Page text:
I have therefore dispensed with any ‘Introduction’ properly so-called, but following the text of the poem I have contributed several commentaries, of a decidedly optional nature. The brief notes that follow the poem are largely confined to very concise explanations of names and words, and to references to the commentaries.

Each of these, for those who want such explorations, is concerned with a fairly distinct aspect of The Fall of Arthur and its special interest. The first of these, ‘The Poem in Arthurian Tradition’, simple in intent, avoiding speculative interpretation, and very limited in range, if somewhat lengthy, is an account of the derivation of my father’s poem from particular narrative traditions and its divergences from them. For this purpose I have chiefly drawn upon two works in English, the mediaeval poem known as ‘The Alliterative Morte Arthure’, and the relevant tales of Sir Thomas Malory, with some reference to his sources. Not wishing to provide a mere dry précis, I have cited verbatim a number of passages from these works, as exemplifying those traditions in manner and mode that differ profoundly from this ‘Alliterative Fall of Arthur’ of another day.

After much deliberation I have thought it best, because much less confusing, to write this account as if the latest form of the poem (as printed in this book) were all that we could know of it, and the strange evolution of that form revealed by the analysis of the draft texts had therefore been lost. I have seen no need to enter into the shadowy origins of the Arthurian legend and the early centuries of its history, and I will only say here that it is essential to the understanding of The Fall of Arthur to recognize that the roots of the legend derive from the fifth century, after the final end of the Roman rule in Britain with the withdrawal of the legions in 410, and from memories of battles fought by Britons in resistance to the ruinous raids and encroachments of the barbarian invaders, Angles and Saxons, spreading from the eastern regions of their land. It is to be borne in mind that throughout this book the names Britons and British refer specifically and exclusively to the Celtic inhabitants and their language.

Following ‘The Poem in Arthurian Tradition’ is a discussion of ‘The Unwritten Poem and its Relation to The Silmarillion’, an account of the various writings that give some indication of my father’s thoughts for the continuation of the poem; and then an account of ‘The Evolution of the Poem’, primarily an attempt to show as clearly as I could, granting the extremely complex textual history, the major changes of structure that I have referred to, together with much exemplification of his mode of composition.

Note. Throughout this book references to the text of the poem are given in the form canto number (Roman numeral) + line number, e.g. II.7.




How Arthur and Gawain went to war and rode into the East.

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  • (3/5)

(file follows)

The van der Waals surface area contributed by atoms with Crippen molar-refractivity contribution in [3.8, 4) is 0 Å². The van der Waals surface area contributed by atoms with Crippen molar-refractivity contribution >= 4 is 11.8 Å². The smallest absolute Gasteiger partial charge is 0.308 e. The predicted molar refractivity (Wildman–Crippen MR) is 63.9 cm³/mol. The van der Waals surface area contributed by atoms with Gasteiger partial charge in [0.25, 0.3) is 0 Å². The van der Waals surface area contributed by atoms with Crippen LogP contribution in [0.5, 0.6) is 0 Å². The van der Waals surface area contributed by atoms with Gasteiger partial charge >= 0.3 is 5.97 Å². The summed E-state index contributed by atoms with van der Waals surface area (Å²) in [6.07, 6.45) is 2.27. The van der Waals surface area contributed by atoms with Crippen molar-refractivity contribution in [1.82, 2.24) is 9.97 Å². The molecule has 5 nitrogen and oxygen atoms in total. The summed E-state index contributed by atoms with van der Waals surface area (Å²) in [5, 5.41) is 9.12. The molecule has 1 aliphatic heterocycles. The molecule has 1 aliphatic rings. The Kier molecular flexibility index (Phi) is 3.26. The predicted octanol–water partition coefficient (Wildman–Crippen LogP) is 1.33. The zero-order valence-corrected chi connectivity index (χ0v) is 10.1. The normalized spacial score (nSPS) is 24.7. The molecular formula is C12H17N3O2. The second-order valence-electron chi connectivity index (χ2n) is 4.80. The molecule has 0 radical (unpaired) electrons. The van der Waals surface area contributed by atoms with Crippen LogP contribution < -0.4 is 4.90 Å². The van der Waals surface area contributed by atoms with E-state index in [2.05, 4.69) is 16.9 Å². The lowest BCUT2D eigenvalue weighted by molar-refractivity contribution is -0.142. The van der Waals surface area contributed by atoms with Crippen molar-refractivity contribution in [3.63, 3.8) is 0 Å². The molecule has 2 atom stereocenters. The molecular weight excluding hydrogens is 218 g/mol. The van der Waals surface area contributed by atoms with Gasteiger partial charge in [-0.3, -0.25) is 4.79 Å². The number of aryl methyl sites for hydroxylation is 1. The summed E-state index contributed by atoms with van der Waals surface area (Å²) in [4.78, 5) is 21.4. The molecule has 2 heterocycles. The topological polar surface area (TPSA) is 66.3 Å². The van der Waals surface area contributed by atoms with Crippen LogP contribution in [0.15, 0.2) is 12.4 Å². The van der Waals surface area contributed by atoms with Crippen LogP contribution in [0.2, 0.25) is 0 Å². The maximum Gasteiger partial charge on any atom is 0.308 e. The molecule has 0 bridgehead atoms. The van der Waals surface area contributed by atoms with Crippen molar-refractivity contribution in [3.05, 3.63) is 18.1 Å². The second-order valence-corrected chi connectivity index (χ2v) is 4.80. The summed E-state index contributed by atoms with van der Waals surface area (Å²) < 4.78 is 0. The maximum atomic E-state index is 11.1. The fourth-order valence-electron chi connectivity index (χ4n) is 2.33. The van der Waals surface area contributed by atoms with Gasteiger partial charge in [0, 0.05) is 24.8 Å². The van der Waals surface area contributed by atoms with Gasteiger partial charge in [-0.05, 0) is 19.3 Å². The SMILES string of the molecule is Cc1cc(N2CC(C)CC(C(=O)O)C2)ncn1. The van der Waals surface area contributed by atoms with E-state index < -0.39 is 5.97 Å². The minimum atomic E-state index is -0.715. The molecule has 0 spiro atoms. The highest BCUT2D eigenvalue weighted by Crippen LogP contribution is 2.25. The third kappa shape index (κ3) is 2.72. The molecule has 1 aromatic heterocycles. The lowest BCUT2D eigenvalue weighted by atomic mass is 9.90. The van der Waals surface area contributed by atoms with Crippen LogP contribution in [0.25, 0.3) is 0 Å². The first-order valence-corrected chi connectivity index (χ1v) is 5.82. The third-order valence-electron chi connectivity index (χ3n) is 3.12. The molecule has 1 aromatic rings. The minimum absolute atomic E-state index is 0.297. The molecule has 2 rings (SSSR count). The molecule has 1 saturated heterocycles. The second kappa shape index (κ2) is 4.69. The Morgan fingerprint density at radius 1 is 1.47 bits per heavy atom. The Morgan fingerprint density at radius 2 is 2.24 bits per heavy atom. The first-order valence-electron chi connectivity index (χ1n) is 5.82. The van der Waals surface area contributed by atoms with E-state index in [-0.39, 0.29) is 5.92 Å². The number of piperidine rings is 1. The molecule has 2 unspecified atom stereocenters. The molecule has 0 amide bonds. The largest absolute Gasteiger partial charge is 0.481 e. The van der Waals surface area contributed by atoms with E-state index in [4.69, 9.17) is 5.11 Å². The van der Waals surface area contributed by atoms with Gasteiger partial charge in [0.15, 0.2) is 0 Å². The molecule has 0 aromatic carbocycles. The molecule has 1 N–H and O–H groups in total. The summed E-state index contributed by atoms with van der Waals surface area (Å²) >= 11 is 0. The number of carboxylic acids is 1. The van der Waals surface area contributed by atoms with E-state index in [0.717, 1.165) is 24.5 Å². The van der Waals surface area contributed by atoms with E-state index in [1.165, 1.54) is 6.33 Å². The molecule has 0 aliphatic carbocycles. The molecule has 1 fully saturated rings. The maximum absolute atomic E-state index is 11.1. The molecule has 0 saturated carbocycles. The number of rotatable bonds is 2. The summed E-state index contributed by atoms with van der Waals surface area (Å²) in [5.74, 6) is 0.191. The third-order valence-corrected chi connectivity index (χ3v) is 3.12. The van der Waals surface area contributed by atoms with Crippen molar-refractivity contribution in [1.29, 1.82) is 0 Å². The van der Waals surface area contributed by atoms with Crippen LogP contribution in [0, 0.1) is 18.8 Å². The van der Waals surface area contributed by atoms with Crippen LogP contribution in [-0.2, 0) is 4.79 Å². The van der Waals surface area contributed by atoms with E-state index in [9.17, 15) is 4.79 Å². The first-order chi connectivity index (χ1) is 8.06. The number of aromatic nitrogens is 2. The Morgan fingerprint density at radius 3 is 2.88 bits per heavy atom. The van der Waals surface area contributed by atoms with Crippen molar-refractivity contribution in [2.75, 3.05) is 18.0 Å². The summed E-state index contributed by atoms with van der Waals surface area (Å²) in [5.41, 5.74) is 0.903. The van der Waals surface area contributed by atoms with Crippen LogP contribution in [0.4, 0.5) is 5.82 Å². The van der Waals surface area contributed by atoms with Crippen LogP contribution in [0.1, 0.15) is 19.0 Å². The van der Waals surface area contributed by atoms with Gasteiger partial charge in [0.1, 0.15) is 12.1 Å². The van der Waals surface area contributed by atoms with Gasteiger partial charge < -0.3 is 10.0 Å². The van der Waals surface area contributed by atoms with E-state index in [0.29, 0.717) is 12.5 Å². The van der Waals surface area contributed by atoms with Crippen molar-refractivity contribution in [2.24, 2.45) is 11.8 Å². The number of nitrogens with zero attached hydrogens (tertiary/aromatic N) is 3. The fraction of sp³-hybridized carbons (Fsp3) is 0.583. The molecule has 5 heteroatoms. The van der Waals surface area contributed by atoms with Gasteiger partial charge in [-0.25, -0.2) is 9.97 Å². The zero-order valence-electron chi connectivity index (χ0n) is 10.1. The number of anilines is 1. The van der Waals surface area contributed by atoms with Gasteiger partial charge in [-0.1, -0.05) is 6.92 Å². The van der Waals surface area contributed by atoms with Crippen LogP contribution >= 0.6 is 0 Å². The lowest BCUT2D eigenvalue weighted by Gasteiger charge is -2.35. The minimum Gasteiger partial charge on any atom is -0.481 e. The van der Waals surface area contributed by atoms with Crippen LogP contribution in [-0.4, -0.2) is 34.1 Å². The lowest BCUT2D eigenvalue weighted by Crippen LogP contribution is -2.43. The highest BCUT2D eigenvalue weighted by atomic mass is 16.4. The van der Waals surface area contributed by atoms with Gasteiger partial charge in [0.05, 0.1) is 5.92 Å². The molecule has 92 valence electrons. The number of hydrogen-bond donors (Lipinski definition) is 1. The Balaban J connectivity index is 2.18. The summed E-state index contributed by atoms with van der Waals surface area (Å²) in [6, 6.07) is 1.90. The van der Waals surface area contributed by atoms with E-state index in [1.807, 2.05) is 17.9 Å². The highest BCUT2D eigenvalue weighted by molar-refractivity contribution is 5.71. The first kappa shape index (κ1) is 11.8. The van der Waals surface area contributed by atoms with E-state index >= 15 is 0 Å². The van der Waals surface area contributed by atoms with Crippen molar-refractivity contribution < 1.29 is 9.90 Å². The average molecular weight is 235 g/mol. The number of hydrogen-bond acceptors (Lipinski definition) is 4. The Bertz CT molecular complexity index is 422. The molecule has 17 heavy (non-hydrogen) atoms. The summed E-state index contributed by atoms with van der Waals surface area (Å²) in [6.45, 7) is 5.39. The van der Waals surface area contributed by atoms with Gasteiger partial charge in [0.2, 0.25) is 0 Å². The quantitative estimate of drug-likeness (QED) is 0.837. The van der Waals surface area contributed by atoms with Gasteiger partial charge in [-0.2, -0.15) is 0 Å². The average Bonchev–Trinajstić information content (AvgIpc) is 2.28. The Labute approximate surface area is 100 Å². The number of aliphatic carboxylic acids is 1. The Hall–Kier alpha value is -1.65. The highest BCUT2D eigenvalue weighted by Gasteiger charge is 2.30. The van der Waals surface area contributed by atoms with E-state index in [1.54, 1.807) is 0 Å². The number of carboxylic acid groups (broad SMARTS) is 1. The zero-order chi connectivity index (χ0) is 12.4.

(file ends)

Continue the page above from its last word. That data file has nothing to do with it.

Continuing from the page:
As many others have pointed out Tolkien's poetry makes up a small portion of the book. The rest is made up of Christopher Tolkien's notes and thoughts on the poem and how it compares to the history of the Arthurian legend.

    I really enjoyed the poem and I think it would sound lovely read aloud.

    Note, I have the Easton Press leather version. There is no illustrations other than the symbol of the knight on the horse on the cover repeated a few times in the book.
  • (4/5)
    I've been waiting for this book - finally got it and was not disappointed. I like both the text of the father and the notes of the son.
  • (4/5)
    I really enjoyed the J.R.R. Tolkien portions of this book. Not to say that Christopher Tolkien is a bad writer, on the contrary, his analysis is very well thought out and interesting. It's just that when you are reading the pieces written by the master, you certainly know it. Fair warning to the casual reader out there, this offering is a poem purposely written to emulate the meter an feel of an old piece of English literature. Only about a quarter or less of the book is actually material produced by J.R.R. Tolkien, the rest is an in-depth analysis of the poem and it's fit with other classic Arthurian literature by his son, Christopher Tolkien. Unless you get into the inner workings of literature and poetry and enjoy reading excerpts of Olde English, I wouldn't recommend this book to just anybody.Overall, I found this to be a fairly fascinating book. I think that Christopher does a very admirable job of breaking down and analyzing his father's work and tying it into the other classic literature. I also appreciate the connections that he makes to his fathers penultimate masterpiece, The Lord of the Rings. Even thought this is a seemingly unrelated work, Christopher has managed to find some interesting similarities between it and his father's writings of Middle Earth.Where this truly shines is in allowing the Tolkien fan to read a previously unpublished piece of Tolkien literature that we may not have otherwise seen. Make no mistake, this is a piece of what would have been a larger work but was for one reason or another abandoned by the author. What we are offered is a fragment and may not have ever looked even remotely like the piece we are presented with in its final form, but we will never actually know. A huge thank you to Christopher Tolkien for bringing us what he could of this work. My only real complaint in the layout that Christopher presented is that I would have put the second study directly after the poem as it deals more with the notes of things that were to come and I think would have provided a more satisfying feel to read while the actual work was still fresh to my mind.On a side note one thing that I did find interesting is that, even though Christopher is a great analyst and very detailed in his research, he presents a small excerpt of a lecture that his father gave at some point. This small excerpt of lecture illustrates just how talented his father is as it literally jumps off the page. He's not talking about anything of particular interest unto itself, but the nuances and the wording make the excerpt come alive. Not to take anything away from his son, but this piece really made me realize what the difference is between someone who is an expert and very good at what he does and a true master of the written word.